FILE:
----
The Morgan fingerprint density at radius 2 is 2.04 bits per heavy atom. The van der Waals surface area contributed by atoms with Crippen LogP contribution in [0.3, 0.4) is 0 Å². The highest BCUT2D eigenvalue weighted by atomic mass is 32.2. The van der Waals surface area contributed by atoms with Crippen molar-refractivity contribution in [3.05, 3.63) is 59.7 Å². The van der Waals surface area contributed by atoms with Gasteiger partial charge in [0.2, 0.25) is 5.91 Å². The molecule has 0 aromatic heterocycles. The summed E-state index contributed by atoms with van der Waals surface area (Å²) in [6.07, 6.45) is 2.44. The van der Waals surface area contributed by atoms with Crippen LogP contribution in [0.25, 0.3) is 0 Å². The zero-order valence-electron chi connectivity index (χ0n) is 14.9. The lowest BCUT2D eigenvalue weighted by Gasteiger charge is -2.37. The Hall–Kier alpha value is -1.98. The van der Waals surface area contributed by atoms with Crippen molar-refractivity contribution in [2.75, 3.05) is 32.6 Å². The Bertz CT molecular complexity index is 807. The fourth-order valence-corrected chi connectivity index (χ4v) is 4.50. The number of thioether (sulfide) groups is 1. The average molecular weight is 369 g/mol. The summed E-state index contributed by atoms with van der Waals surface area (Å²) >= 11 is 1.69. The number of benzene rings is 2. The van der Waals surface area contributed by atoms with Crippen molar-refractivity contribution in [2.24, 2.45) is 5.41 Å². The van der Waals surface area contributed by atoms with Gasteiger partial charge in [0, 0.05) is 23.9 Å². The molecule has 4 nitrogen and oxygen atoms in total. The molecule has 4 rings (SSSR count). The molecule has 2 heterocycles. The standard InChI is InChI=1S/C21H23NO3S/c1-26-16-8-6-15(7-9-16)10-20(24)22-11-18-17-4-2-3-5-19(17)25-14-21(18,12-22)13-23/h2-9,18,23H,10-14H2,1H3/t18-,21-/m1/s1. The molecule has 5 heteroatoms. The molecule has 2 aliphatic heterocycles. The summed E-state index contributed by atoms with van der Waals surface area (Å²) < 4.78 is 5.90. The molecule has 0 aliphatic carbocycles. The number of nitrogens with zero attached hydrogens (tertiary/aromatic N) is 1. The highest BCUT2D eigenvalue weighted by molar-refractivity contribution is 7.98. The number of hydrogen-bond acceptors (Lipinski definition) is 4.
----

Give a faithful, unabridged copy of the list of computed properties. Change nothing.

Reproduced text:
The Morgan fingerprint density at radius 2 is 2.04 bits per heavy atom. The van der Waals surface area contributed by atoms with Crippen LogP contribution in [0.3, 0.4) is 0 Å². The highest BCUT2D eigenvalue weighted by atomic mass is 32.2. The van der Waals surface area contributed by atoms with Crippen molar-refractivity contribution in [3.05, 3.63) is 59.7 Å². The van der Waals surface area contributed by atoms with Gasteiger partial charge in [0.2, 0.25) is 5.91 Å². The molecule has 0 aromatic heterocycles. The summed E-state index contributed by atoms with van der Waals surface area (Å²) in [6.07, 6.45) is 2.44. The van der Waals surface area contributed by atoms with Crippen LogP contribution in [0.25, 0.3) is 0 Å². The zero-order valence-electron chi connectivity index (χ0n) is 14.9. The lowest BCUT2D eigenvalue weighted by Gasteiger charge is -2.37. The Hall–Kier alpha value is -1.98. The van der Waals surface area contributed by atoms with Crippen molar-refractivity contribution in [2.75, 3.05) is 32.6 Å². The Bertz CT molecular complexity index is 807. The fourth-order valence-corrected chi connectivity index (χ4v) is 4.50. The number of thioether (sulfide) groups is 1. The average molecular weight is 369 g/mol. The summed E-state index contributed by atoms with van der Waals surface area (Å²) >= 11 is 1.69. The number of benzene rings is 2. The van der Waals surface area contributed by atoms with Crippen molar-refractivity contribution in [2.24, 2.45) is 5.41 Å². The van der Waals surface area contributed by atoms with Gasteiger partial charge in [0, 0.05) is 23.9 Å². The molecule has 4 nitrogen and oxygen atoms in total. The molecule has 4 rings (SSSR count). The molecule has 2 heterocycles. The standard InChI is InChI=1S/C21H23NO3S/c1-26-16-8-6-15(7-9-16)10-20(24)22-11-18-17-4-2-3-5-19(17)25-14-21(18,12-22)13-23/h2-9,18,23H,10-14H2,1H3/t18-,21-/m1/s1. The molecule has 5 heteroatoms. The molecule has 2 aliphatic heterocycles. The summed E-state index contributed by atoms with van der Waals surface area (Å²) < 4.78 is 5.90. The molecule has 0 aliphatic carbocycles. The number of nitrogens with zero attached hydrogens (tertiary/aromatic N) is 1. The highest BCUT2D eigenvalue weighted by molar-refractivity contribution is 7.98. The number of hydrogen-bond acceptors (Lipinski definition) is 4.